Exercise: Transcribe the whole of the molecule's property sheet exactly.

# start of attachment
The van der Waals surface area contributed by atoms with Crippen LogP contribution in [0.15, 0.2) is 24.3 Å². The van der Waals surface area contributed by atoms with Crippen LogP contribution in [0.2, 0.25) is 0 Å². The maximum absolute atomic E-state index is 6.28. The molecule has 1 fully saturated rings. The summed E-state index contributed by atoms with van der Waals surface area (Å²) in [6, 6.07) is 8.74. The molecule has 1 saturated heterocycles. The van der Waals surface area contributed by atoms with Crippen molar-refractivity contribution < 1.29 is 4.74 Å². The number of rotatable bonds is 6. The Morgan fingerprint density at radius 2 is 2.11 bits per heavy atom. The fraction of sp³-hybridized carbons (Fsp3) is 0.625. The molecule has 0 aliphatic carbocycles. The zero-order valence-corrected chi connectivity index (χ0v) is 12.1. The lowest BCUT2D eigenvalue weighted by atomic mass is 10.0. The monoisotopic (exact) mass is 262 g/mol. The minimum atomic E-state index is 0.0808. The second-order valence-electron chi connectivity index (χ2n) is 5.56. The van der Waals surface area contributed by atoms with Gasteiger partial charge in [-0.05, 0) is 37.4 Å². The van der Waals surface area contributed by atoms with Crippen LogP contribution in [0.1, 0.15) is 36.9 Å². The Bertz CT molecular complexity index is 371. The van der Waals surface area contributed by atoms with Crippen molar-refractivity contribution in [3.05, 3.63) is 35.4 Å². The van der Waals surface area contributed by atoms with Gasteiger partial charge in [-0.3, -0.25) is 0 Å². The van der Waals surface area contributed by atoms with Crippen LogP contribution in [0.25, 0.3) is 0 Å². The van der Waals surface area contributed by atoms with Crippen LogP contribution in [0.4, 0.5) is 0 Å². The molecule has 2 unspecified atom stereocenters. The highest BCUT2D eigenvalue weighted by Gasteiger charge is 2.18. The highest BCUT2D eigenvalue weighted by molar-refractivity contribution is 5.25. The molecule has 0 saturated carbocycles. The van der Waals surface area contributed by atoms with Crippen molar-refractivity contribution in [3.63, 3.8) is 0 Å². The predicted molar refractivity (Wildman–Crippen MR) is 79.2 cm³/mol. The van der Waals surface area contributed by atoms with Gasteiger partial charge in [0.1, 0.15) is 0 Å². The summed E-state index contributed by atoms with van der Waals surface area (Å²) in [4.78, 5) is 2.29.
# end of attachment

The van der Waals surface area contributed by atoms with Crippen LogP contribution in [0.15, 0.2) is 24.3 Å². The van der Waals surface area contributed by atoms with Crippen LogP contribution in [0.2, 0.25) is 0 Å². The maximum absolute atomic E-state index is 6.28. The molecule has 1 fully saturated rings. The summed E-state index contributed by atoms with van der Waals surface area (Å²) in [6, 6.07) is 8.74. The molecule has 1 saturated heterocycles. The van der Waals surface area contributed by atoms with Crippen molar-refractivity contribution < 1.29 is 4.74 Å². The number of rotatable bonds is 6. The Morgan fingerprint density at radius 2 is 2.11 bits per heavy atom. The fraction of sp³-hybridized carbons (Fsp3) is 0.625. The molecule has 0 aliphatic carbocycles. The zero-order valence-corrected chi connectivity index (χ0v) is 12.1. The lowest BCUT2D eigenvalue weighted by atomic mass is 10.0. The monoisotopic (exact) mass is 262 g/mol. The minimum atomic E-state index is 0.0808. The second-order valence-electron chi connectivity index (χ2n) is 5.56. The van der Waals surface area contributed by atoms with Gasteiger partial charge in [-0.05, 0) is 37.4 Å². The van der Waals surface area contributed by atoms with Crippen LogP contribution in [0.1, 0.15) is 36.9 Å². The Bertz CT molecular complexity index is 371. The van der Waals surface area contributed by atoms with Crippen molar-refractivity contribution in [3.05, 3.63) is 35.4 Å². The van der Waals surface area contributed by atoms with Gasteiger partial charge in [-0.3, -0.25) is 0 Å². The van der Waals surface area contributed by atoms with Crippen LogP contribution in [0.25, 0.3) is 0 Å². The van der Waals surface area contributed by atoms with Crippen LogP contribution in [0.4, 0.5) is 0 Å². The molecule has 2 unspecified atom stereocenters. The highest BCUT2D eigenvalue weighted by Gasteiger charge is 2.18. The highest BCUT2D eigenvalue weighted by molar-refractivity contribution is 5.25. The molecule has 0 saturated carbocycles. The van der Waals surface area contributed by atoms with Crippen molar-refractivity contribution in [3.63, 3.8) is 0 Å². The predicted molar refractivity (Wildman–Crippen MR) is 79.2 cm³/mol. The van der Waals surface area contributed by atoms with Gasteiger partial charge in [0.1, 0.15) is 0 Å². The summed E-state index contributed by atoms with van der Waals surface area (Å²) in [4.78, 5) is 2.29.